ASK FATHER: First Eucharist or First Communion?

From a reader…


I have noticed an uptake lately in referring to first communion as first Eucharist, usually by people who insist on referring to extraordinary ministers of holy communion as Eucharistic ministers. The uptake seems frequent and widespread enough that it seems deliberate and not accidental, careless or due to ignorance. It does not seem right to refer to first communion as first Eucharist. For one thing it seems to me that this over identifies participating in Mass with receiving communion. For another it implies that children who have not yet received communion have not attended Mass or been present for, or at, the Eucharistic celebration. Either that or, again, the importance of being present at Mass is being minimized or slighted when communion is not received. Am I wrong to find this trend troubling?

Words have meanings which, over time, can drift around.  For example, “nice” once meant “foolish, silly”.  “Girl” could once indicate either sex (and, come to think of it, it still does).  Lexicographers have to make choices when creating dictionaries to determine if their definitions are going to be descriptive (this is how the word is being used) or prescriptive (this is how the word must be used.

In the Church terms drift around or they are used in sloppy ways.  Also, we can call one thing by many different names or terms.  Think, for example, of how we say “Sacrament of Penance” or “Reconciliation” or “Confession”.   In the sloppy department, we hear people say “liturgy” when they mean “Mass”.  Liturgy is more than just the Mass.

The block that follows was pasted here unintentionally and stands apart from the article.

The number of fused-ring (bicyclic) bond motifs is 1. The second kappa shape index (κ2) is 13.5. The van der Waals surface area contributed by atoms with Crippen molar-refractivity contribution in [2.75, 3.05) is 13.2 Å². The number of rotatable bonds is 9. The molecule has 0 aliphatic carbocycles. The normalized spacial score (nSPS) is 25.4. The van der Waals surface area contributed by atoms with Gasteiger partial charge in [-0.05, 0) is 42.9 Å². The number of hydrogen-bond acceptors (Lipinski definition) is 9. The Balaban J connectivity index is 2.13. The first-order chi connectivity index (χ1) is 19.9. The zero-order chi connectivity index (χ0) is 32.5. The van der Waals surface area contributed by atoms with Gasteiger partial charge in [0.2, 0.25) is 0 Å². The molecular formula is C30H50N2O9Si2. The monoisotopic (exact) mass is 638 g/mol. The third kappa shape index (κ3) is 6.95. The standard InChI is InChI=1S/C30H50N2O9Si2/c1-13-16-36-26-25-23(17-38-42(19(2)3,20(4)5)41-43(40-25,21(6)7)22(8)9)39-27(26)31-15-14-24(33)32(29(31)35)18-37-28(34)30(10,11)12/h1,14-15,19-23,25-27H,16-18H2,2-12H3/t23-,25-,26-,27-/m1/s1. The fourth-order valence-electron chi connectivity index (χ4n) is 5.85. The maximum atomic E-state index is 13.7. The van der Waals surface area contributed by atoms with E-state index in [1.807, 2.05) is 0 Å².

“Eucharist” can describe both the Blessed Sacrament Itself as well as the liturgical rite of Mass wherein the Eucharist is consecrated.   “Communion” can describe reception of the Eucharist.  However, Communion can be received within the context of Mass or outside the context of Mass.

When I hear or read “First Eucharist”, I get what is meant, but to my ear and eye that seems like going to Mass for the first time.   It could, I suppose mean going to Exposition for the first time, though I’m stretching.  “First Communion” more clearly describes what is happening: the person is received Holy Communion, the Eucharist, for the first time.

I suppose that “First Eucharist” came from someone – one of those Good Idea Fairies – who had an “idea” after attending a liturgy workshop.

Let’s continue to use clear and precise terms.  You brought up the confusion of Extraordinary Ministers of Communion or of the Eucharist.  These are two different roles.

Heck, even the word “Extraordinary” these days isn’t well understood.  After all, “extraordinary” can mean quite a few things, depending on the context.  For example, upon hearing “First Eucharist” for “First Communion” a British friend of mine would respond, “How extraordinary!”

About Fr. John Zuhlsdorf

Fr. Z is the guy who runs this blog. o{]:¬)
This entry was posted in "How To..." - Practical Notes, ASK FATHER Question Box, Liturgy Science Theatre 3000 and tagged , , . Bookmark the permalink.


  1. Ms. M-S says:

    I believe First Eucharist (along with First Welcome for Baptism and First Encounter for Confession) is the term suggested for use in that amazing manual Kute, Klever, and Kreative Katholic Krafts and Koncepts, written by Sister Nouveau Mary (Sisters of the New Covenant). Last I heard, Sister was still busy working on her Phd. in Extrapolative Linguistics at Georgetown University’s Institute of Neocatholic Studies.